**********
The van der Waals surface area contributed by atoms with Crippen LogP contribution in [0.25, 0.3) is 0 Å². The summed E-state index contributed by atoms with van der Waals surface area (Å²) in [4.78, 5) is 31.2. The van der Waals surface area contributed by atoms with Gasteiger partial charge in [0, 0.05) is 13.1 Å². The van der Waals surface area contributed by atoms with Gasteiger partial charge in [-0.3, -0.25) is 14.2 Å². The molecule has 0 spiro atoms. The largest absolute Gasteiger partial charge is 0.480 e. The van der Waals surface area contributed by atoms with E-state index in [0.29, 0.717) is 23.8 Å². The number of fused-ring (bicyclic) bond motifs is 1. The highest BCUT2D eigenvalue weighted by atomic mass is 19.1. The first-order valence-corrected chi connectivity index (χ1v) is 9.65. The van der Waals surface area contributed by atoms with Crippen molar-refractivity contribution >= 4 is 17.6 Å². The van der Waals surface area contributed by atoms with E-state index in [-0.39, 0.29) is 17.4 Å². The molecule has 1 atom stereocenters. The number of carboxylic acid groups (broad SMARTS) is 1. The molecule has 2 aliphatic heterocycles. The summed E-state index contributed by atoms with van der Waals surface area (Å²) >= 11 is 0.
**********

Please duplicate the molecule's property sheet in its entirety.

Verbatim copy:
The van der Waals surface area contributed by atoms with Crippen LogP contribution in [0.25, 0.3) is 0 Å². The summed E-state index contributed by atoms with van der Waals surface area (Å²) in [4.78, 5) is 31.2. The van der Waals surface area contributed by atoms with Gasteiger partial charge in [0, 0.05) is 13.1 Å². The van der Waals surface area contributed by atoms with Gasteiger partial charge in [-0.3, -0.25) is 14.2 Å². The molecule has 0 spiro atoms. The largest absolute Gasteiger partial charge is 0.480 e. The van der Waals surface area contributed by atoms with E-state index in [0.29, 0.717) is 23.8 Å². The number of fused-ring (bicyclic) bond motifs is 1. The highest BCUT2D eigenvalue weighted by atomic mass is 19.1. The first-order valence-corrected chi connectivity index (χ1v) is 9.65. The van der Waals surface area contributed by atoms with Crippen molar-refractivity contribution >= 4 is 17.6 Å². The van der Waals surface area contributed by atoms with E-state index in [-0.39, 0.29) is 17.4 Å². The molecule has 1 atom stereocenters. The number of carboxylic acid groups (broad SMARTS) is 1. The molecule has 2 aliphatic heterocycles. The summed E-state index contributed by atoms with van der Waals surface area (Å²) >= 11 is 0.